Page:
Pascoe’s ‘Dark Emus Black Seeds’

Here are the reviews contained in the book. White Australian supremacists, who seem to be thick on the ground, will not like what they say. What explains the derogatory views expressed publicly by white Aussies? A sense of collective guilt? No! One cannot feel guilty on behalf of one’s forebears. ‘Why can’t they be like us?’ is a better explanation.

Since the Irish Catholics were allowed to be a separate people, with their own systems of education and charity, should not the Australian Aborigines (who was here first) be a separate people within an integrated ethno-culturally diverse population?

Would that mean recognising them as First Nation People? Yes, but over the dead bodies of many a whitey. What about giving them a right to have a say in how they are now to be uplifted societally and integrated? Since terra nullius was proven false, could white-man superiority not be up to a requisite standard to ‘bridging the gap’ (a favourite mantra of politicians who prefer words to effective action)?

The reviews:
• “in 156 pages, Pascoe has inverted almost everything I thought I knew about pre-colonial Australia. Importantly, he’s not relying on oral history, which runs the risk of being too easily bunked; his sources are the journals of notable explorers and surveyors, of pastoralists and protectors. He quotes them verbatim, describing all the signs of a complex civilisation but viewed through the blinkered lens of appropriation and White superiority. As a teacher – I recommended it as essential reading for any educator.” Lisa Hill, blogger and educator.
• “This very readable, strongly argued study turns the accepted nation of the Aborigines as a hunter-gatherer people completely on its head” Steven Carroll, Sydney Morning Herald.
• “He has done a great service by bringing this material to students and general readers, and in such a lively and engaging fashion.” Richard Broome, Agora Magazine.
• “This is an important book that advances a powerful argument for re-evaluating the sophistication of Aboriginal peoples’ economic and socio-political livelihoods, and calls for Australia to embrace the complexity, sophistication and innovative skills of Indigenous people into its concept of itself as a nation … an important and well-argued book.” Dr. Michael Davis, Honorary Research Fellow at Sydney University.
• “A remarkable book.” Max Allen, The Australian.

The literary quality of Pascoe’s book about the settled lives of his ancestral people is demonstrated by being short-listed for the Queensland Literary Award and the Victorian Premier’s Literary Award, both in 2014; the 2016 NSW Premier’s Literary Award as ‘Book of the Year’, and the 2016 NSW Premier’s Literary Award as winner.

(Comment: The Bradshaw cave paintings show that the Chinese had visited the Kimberleys.

Regrettably, prejudice against the Aborigines by many of the movers and shakers of Australia is quite strong.) 

An Aboriginal writer on Aboriginal culture

The plight of Australia’s Aborigines is so sad that I was pleased to hear about Bruce Pascoe’s book ‘Dark Emu Black Seeds: agriculture or accident?’ A retired school teacher drew my attention to this valuable book. Have our media paid any attention to its findings?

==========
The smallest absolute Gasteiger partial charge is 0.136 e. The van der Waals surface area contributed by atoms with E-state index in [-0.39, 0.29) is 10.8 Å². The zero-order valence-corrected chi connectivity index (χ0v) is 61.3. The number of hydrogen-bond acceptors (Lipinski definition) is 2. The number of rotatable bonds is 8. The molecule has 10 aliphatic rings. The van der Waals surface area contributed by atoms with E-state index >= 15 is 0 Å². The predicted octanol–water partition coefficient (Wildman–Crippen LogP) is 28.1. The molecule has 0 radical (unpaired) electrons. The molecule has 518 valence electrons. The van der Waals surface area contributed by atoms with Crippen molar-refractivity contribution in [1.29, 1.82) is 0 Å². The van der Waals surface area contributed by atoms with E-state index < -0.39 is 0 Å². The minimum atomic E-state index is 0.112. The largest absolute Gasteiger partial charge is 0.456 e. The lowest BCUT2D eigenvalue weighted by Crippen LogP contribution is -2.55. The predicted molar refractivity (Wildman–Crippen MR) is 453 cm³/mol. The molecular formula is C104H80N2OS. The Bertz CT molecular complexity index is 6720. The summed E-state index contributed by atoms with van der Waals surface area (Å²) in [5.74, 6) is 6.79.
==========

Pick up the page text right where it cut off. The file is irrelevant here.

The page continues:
A book about pre-invasion Aboriginal culture, written by an Aborigine, is far more credible than writing by even a sympathetic non-Aboriginal writer. Pascoe’s sources are journals and diaries of (white) pastoralists, explorers, and the like. His sources are plentiful. When British beneficiaries of invasion, killing, and despoliation of native culture say honestly what they saw and experienced, one would expect Pascoe’s narrative to be accepted by one and all.

Not so! A retired Anglo-Aussie school teacher told me that she did not find the book credible. I repeat a belief I uttered way back in the racist 1940s and 1950s: that the oldest generation of (British) Aussies had to join their Maker before the lives of Asian students in Australia would be easier. That did happen.

Those supremacist white Australians who will not even accept that their indigenes are First Nation People, or who are unwilling to allow the Aborigines to have a say on policies to ‘bridge the gap’ in life expectancy, health, education, and a jail-free life have to leave us – in my view, as soon as possible.

Pascoe’s report also suggests that the behaviour of settlers generally, and some explorers, was decidedly despicable and un-Christian. Pascoe’s book also confirms what the redoubtable Dr. Coombs had earlier written about the Australian Aborigines. Their lives had all the hallmarks of a settled people, an organised polity, and a civilisation; and they had spiritual values of a high order, as well as a view of the Cosmic order.

Would not any intelligent person expect that a people who had survived this harsh land for 35,000 to 60,000 years know how to relate to Nature and to heavenly bodies? I doubt that modern man does. He wants control, not balance.

British settlement turned a settled people with agriculture, aquaculture, solid buildings, and a co-operative way of life into nomads. Being converted to Christianity did not protect the indigene from exploitation for more than two centuries. Now, they are expected to be ‘like us.’ Some already are; what about the rest?

Multiculturalism policy permits, even encourages, ethnic communities in Australia to identify themselves as identifiably separate; but not our indigenes. Why so?

A settled First Nation People